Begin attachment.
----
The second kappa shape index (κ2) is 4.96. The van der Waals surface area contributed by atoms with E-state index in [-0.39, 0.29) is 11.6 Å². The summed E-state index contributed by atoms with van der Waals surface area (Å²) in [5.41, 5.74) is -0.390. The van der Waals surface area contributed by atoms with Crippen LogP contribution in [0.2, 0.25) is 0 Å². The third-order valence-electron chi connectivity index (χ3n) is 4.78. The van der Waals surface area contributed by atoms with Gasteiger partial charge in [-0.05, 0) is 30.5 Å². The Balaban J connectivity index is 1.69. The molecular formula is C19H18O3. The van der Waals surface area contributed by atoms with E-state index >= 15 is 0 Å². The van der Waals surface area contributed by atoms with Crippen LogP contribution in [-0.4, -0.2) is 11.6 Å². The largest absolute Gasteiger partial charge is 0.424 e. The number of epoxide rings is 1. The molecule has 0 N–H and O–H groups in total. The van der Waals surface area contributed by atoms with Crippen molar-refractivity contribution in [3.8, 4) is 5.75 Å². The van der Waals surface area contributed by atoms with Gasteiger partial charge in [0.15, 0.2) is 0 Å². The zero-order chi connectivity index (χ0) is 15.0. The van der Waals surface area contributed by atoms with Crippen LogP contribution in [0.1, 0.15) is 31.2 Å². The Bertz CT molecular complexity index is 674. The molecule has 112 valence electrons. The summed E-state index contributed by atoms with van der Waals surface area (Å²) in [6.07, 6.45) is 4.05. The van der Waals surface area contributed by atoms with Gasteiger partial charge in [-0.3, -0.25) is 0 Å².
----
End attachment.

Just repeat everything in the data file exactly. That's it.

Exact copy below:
The second kappa shape index (κ2) is 4.96. The van der Waals surface area contributed by atoms with E-state index in [-0.39, 0.29) is 11.6 Å². The summed E-state index contributed by atoms with van der Waals surface area (Å²) in [5.41, 5.74) is -0.390. The van der Waals surface area contributed by atoms with Crippen LogP contribution in [0.2, 0.25) is 0 Å². The third-order valence-electron chi connectivity index (χ3n) is 4.78. The van der Waals surface area contributed by atoms with Gasteiger partial charge in [-0.05, 0) is 30.5 Å². The Balaban J connectivity index is 1.69. The molecular formula is C19H18O3. The van der Waals surface area contributed by atoms with E-state index >= 15 is 0 Å². The van der Waals surface area contributed by atoms with Crippen LogP contribution in [-0.4, -0.2) is 11.6 Å². The largest absolute Gasteiger partial charge is 0.424 e. The number of epoxide rings is 1. The molecule has 0 N–H and O–H groups in total. The van der Waals surface area contributed by atoms with Crippen molar-refractivity contribution in [3.8, 4) is 5.75 Å². The van der Waals surface area contributed by atoms with Gasteiger partial charge in [0.15, 0.2) is 0 Å². The zero-order chi connectivity index (χ0) is 15.0. The van der Waals surface area contributed by atoms with Crippen LogP contribution in [0.1, 0.15) is 31.2 Å². The Bertz CT molecular complexity index is 674. The molecule has 112 valence electrons. The summed E-state index contributed by atoms with van der Waals surface area (Å²) in [6.07, 6.45) is 4.05. The van der Waals surface area contributed by atoms with Gasteiger partial charge in [-0.3, -0.25) is 0 Å².